The Slatest

Trump and Michael Cohen Reportedly Planned to Buy the National Enquirer’s Cache of Trump Info

National Enquirer copies on a grocery store display
The National Enquirer was a virtual arm of the Trump campaign in 2015 and ‘16.
Justin Sullivan/Getty Images

Donald Trump and Michael Cohen’s plan to bury and control information possessed by the National Enquirer ran far deeper than the alleged “catch-and-kill” of Karen McDougal’s allegations of an affair with the future president, according to a scoopy New York Times article published Thursday.

The two “devised a plan to buy up all the dirt on Mr. Trump that the National Enquirer and its parent company had collected on him, dating back to the 1980s,” the Times reported, citing “several of Mr. Trump’s associates.”

The existence of the plan helps explain one of the persistent mysteries from the recording Cohen made of the two apparently discussing the McDougal payment before the election. At one point on the tape, Cohen says, “It’s all the stuff — all the stuff, because you never know.” Then Trump says, “Maybe he gets hit by a truck,” apparently referring to National Enquirer head David Pecker and the danger the information could pose to Trump if Pecker was no longer overseeing it. The Associated Press reported last week that Pecker kept a literal vault of stories that might damage Trump.

During the campaign, the Enquirer acted as a virtual arm of the Trump operation, relentlessly attacking his rivals in the primary and general election and dutifully refraining from publishing any potentially embarrassing stories about the man who first became famous for his frequent appearances in the tabloids.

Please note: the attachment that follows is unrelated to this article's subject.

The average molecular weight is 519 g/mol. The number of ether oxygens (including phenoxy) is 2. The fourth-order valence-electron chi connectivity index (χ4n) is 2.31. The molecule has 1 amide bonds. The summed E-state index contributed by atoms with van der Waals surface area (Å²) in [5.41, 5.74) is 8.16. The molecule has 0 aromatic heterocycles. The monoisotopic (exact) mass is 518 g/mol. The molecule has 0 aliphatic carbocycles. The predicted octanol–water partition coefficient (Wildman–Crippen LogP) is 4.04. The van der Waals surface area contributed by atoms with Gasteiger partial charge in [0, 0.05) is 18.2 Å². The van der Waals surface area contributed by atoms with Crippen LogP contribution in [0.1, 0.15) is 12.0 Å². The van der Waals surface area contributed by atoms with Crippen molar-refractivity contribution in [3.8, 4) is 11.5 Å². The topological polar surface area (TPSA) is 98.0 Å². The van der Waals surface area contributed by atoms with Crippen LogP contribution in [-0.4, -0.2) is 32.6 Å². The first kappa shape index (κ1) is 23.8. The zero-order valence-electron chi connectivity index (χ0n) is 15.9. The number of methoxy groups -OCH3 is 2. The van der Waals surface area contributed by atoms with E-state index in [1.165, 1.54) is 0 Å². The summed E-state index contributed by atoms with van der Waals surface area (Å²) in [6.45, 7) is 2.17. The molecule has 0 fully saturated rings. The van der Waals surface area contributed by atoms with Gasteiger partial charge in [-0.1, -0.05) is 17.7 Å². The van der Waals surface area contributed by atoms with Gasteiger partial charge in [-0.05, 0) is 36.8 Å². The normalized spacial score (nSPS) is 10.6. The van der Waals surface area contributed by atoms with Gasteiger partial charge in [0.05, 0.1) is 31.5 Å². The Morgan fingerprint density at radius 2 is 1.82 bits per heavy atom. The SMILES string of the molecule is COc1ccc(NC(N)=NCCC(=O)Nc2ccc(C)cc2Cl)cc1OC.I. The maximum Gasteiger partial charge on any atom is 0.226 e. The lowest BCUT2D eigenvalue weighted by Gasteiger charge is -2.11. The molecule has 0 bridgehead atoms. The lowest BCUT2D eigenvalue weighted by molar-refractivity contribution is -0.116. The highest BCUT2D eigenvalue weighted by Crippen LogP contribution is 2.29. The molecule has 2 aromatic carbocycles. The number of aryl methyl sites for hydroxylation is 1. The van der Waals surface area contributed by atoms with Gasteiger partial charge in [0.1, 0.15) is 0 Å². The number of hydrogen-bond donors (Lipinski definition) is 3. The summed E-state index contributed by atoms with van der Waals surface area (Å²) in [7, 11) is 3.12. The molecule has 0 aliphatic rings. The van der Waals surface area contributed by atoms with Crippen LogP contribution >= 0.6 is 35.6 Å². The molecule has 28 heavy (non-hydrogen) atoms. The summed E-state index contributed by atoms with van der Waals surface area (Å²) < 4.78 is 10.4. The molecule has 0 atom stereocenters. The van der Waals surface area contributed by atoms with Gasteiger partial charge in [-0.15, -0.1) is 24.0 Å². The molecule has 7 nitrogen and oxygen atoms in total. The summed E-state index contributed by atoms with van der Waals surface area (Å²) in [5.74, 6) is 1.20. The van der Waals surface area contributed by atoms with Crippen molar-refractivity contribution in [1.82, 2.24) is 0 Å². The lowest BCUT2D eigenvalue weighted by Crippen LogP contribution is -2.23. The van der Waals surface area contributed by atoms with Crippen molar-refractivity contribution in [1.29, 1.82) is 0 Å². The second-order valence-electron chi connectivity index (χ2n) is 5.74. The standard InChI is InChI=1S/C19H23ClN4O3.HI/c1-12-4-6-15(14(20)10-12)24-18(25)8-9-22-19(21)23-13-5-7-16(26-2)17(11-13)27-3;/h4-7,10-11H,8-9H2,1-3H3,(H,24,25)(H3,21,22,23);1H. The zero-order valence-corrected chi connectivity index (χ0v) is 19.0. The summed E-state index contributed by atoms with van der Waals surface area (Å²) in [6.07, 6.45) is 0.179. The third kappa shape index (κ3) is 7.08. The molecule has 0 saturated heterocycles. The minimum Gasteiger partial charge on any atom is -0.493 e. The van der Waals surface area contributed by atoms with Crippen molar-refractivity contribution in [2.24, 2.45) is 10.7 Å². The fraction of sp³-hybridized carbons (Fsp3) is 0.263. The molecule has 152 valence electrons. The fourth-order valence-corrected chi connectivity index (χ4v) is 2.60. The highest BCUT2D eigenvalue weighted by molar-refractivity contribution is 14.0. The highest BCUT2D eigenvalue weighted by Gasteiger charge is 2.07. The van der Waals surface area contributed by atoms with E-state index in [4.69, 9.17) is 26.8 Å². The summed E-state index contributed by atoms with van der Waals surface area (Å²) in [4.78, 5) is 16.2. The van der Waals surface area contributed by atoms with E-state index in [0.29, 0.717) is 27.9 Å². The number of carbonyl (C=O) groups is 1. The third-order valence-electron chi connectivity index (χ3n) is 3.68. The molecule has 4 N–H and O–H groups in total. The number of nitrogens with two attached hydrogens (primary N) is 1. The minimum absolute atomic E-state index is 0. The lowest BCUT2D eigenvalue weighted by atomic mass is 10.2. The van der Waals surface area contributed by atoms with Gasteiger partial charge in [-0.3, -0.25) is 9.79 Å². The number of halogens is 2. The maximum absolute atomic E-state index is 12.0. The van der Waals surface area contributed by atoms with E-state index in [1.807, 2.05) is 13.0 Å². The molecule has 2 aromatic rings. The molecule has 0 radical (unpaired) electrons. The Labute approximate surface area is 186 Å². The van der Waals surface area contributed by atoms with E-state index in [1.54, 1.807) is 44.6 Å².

“For the better part of two decades, Mr. Pecker had ordered his staff at American Media to protect Mr. Trump from troublesome stories, in some cases by buying up stories about him and filing it away,” the Times reported. “In 2016, he kept his staff from going back through the old Trump tip and story files that dated to before Mr. Pecker became company chairman in 1999, several former staff members said in interviews with The New York Times.”

The stories, according to the Times, are exactly what you think a cache of tabloid tips about Donald Trump would be: “mostly older National Enquirer stories about Mr. Trump’s marital woes and lawsuits; related story notes and lists of sensitive sources; some tips about alleged affairs; and minutia, like allegations of unscrupulous golfing.”

Trump and Cohen were never able to make any formal deal with Pecker and American Media, the Enquirer parent company, to gain control of their Trump information, the Times reported.